We know you have many, many options for dog walkers. Knowing what questions to ask and when to ask them is the key to finding the perfect Dog Walker. Detailed questions allow you to match your dog with a walker that meets your needs and gives you peace of mind. That’s really what hiring a Dog Walker is all about, right? Knowing your dog is in the most capable hands possible for their needs on every single walk.
TIME SAVER: Are you a busy bee and don’t have time to read this, probably why you need a walker in the first place? Skip the read and download our FREE Dog Walker Question Guide to get started on your search for the best Dog Walker for you, today!
Before reaching out to your potential Dog Walker
Even before picking up the phone to inquire there are a few things you should know. From pricing to scheduling almost no Walker/Dog Walking company operates exactly the same. Your perfect match is out there, you just need a good understanding of what your needs are. Before you call answer these questions for yourself:
- What is your budget?
- What type of services does your dog need? Maybe Fido isn’t a huge fan of other dogs and needs a short solo stroll with only the Dog Walker. Does Lilly have so much energy anything less than an hour long group hike won’t do the trick? Get specific.
- Are you looking to have the same Dog Walker every visit or would you prefer Shadow to have the flexibility of having backup Dog Walkers?
- How much flexibility do you need with your schedule? Do you anticipate needing to cancel last minute frequently with the way your schedule works? Would a cancellation fee be a deal breaker?
- Is your dog anxious around new people/other dogs?
- Has your dog ever been home alone when someone they don’t know comes into the house? How does that go?
Answering these questions will put you in a great place to start your search for your perfect Dog Walker.
Inquiring about Dog Walking
Before you commit to a meet and greet there are questions to ask that will let you know pretty immediately if a Dog Walker has the expertise and credentials that you prefer. It is important to have a solid idea of what your expectations are going into a phone inquiry. Every pet owner is different and staying in tune with what works for you and your dog will give you a clear understanding when/if someone isn’t a good fit.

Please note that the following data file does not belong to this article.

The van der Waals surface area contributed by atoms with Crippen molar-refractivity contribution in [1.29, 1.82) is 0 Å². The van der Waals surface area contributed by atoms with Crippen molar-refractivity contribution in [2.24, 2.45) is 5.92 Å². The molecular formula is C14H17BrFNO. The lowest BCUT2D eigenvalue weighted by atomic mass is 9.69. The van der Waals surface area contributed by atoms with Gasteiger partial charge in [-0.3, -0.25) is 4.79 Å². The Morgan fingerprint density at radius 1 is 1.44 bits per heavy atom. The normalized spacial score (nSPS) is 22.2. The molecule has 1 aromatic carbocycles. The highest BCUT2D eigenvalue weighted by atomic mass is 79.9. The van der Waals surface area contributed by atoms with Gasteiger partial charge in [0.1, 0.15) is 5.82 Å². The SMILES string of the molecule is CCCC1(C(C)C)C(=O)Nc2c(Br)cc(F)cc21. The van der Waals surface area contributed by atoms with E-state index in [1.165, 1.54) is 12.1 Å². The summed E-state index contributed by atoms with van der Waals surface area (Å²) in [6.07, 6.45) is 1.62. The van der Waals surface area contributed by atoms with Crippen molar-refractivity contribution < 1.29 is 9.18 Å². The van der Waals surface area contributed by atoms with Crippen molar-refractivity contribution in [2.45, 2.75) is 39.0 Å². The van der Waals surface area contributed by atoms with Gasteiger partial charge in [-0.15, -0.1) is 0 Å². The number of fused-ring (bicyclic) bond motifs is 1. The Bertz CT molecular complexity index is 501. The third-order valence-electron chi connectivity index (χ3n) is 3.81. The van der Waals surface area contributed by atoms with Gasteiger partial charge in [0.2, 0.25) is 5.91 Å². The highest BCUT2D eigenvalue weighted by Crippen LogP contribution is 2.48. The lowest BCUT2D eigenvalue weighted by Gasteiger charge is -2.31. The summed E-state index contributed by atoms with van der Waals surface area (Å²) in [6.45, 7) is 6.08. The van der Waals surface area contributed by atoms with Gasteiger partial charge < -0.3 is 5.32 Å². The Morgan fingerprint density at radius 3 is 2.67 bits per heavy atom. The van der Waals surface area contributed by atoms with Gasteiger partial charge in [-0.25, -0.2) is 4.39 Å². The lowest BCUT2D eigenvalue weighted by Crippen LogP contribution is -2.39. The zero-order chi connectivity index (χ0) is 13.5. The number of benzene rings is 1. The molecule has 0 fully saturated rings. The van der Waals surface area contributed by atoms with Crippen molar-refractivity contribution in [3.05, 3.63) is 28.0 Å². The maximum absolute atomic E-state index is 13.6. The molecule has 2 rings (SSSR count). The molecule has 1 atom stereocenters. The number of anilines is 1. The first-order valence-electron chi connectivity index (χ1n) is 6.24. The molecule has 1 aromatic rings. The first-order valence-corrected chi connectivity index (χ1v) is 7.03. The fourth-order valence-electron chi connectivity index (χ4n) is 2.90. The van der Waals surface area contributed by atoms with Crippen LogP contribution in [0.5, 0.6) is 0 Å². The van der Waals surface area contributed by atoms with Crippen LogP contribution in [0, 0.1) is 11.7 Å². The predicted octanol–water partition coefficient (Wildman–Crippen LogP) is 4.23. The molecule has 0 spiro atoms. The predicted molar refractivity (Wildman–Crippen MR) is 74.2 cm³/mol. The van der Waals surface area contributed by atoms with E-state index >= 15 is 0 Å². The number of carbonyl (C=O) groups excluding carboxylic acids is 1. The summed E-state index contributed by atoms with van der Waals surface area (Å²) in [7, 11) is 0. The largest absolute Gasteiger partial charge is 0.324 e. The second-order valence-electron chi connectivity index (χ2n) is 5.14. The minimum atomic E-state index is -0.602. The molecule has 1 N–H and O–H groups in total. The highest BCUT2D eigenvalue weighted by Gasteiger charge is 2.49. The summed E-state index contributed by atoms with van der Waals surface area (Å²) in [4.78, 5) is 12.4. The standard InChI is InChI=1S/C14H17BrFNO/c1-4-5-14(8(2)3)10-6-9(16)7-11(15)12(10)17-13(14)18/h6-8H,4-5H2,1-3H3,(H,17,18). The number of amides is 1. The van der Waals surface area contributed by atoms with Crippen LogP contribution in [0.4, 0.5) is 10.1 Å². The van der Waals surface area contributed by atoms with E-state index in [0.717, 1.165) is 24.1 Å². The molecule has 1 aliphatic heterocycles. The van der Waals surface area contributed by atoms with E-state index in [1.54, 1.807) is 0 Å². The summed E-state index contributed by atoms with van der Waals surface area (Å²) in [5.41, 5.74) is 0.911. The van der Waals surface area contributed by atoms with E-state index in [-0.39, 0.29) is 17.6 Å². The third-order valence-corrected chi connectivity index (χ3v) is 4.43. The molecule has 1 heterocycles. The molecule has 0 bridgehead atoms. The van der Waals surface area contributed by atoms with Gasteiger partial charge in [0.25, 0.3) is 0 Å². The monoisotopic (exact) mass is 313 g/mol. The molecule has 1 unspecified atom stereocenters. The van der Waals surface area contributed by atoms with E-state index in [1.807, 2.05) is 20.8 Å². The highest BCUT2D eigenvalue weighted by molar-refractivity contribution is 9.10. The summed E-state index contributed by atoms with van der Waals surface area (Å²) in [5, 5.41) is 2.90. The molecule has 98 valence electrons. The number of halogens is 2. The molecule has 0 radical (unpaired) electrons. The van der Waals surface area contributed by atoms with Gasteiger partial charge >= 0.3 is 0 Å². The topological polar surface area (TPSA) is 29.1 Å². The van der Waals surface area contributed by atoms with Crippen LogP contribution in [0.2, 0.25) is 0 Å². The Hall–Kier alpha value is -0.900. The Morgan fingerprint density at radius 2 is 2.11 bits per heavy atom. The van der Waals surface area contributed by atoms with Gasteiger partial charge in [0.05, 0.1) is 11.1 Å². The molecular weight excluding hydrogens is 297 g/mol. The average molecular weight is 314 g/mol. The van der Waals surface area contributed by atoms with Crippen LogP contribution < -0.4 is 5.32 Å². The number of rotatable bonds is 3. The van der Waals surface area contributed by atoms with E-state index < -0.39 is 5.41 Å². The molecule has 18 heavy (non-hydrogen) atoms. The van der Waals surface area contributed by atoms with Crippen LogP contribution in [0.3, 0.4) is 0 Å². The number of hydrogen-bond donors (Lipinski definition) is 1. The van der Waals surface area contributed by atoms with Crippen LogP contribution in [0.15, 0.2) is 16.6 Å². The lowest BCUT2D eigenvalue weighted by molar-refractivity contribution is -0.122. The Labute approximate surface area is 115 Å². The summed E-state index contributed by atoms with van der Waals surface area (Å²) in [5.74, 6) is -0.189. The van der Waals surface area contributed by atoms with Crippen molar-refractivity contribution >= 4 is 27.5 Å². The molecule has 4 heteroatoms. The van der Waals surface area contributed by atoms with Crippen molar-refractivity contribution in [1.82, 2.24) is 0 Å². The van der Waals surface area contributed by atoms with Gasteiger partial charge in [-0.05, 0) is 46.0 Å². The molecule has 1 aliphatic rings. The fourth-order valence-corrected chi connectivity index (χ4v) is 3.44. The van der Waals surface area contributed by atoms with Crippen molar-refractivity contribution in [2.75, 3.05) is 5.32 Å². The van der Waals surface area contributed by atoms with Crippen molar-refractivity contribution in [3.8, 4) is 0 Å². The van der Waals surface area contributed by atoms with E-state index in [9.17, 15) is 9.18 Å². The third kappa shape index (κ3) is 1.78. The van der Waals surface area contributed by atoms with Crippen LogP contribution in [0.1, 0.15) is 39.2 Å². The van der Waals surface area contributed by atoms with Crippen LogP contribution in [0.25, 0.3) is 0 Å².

- What services do you offer?
- What are your prices?
- How long have you been in business?
- How many Dog Walkers work with you? If you are solo, is this your full-time job?
- Are you local?
- What areas/regions do you cover?
- Do you have a Meet and Greet with all of your clients?
- Can you supply 3 references or online reviews?
Keep in mind that the answers to these questions are only right/wrong based on your preferences. Some people may prefer to see a 10 year history of being in the business and 3 pages of references. Other owners and dogs may be totally comfortable with a part-time college student looking to earn some extra cash. Different strokes for different folks. Again, knowing what is right for you and your dog is the most effective way to sort through a list of local Dog Walkers.
Meet and Greet with your new Dog Walker
The greatest benefit of a Meet and Greet is being able to see how your dog responds to the person coming into your home. The way your dog and the walker react to each other may tell you all you need to know. Once everyone has met and things are going smoothly these questions will take it to the next level.
- Are you Pet First Aid and Pet CPR certified?
- How do you ensure the safety of the dogs you walk and those around them?
- What would you do if a dog got off his/her leash?
- Where will my personal information be stored?
- What is the procedure in the event of an emergency with my dog?
- What is the key policy? Giving someone access to your home and your pet is a privilege and should not be taken lightly.
During a meet and greet you want to make sure the physical aspects of your dog with the Dog Walker are cohesive. If they are unable to harness/leash your dog without the dog running to hide or baring teeth you may need to consider a few “trial visits”. If you just didn’t get a good vibe keep looking. There can be any number of reasons your dog doesn’t mesh with this particular Dog Walker.
The Dog Walk
Hiring a dog walker means trusting another person with your precious fur baby. You deserve peace of mind while you are away, knowing that your pup is in the most capable hands possible. Ask specific questions regarding the walk itself. The questions below will give you a better understanding of how each visit should/will look day in and day out.
- Are you able to feed and water my dog during your visit?
- Where will you walk my dog?
- Will they be in a vehicle? If so, how do you ensure their safety?
- How do you handle unruly behavior among dogs?
- What would you do if my dog got off his/her leash?
- Do you provide daily updates of how my dog is doing and what they did on their walk?
- What supplies do you keep with you on the walk?
- How can I (the Dog Owner) contact you (the Dog Walker)?
Asking the right questions is the key to finding the perfect Dog Walker. Don’t miss a single one! We have compiled an exhaustive list of questions for you (BEYOND the ones listed above) all in one place! Get your FREE downloadable Dog Walker Question Guide today!
See something missing? Let us know! Comment below with any Questions you have found to be helpful when in your search of the perfect Dog Walker.
Just Around the Corner offers daily Dog Walking and Small Group Dog Hiking in
Plymouth, MA. To learn more about how Just Around the Corner can help, check out
our Services Page. You can also Contact Us for more information.
Do I really need a Dog Walker?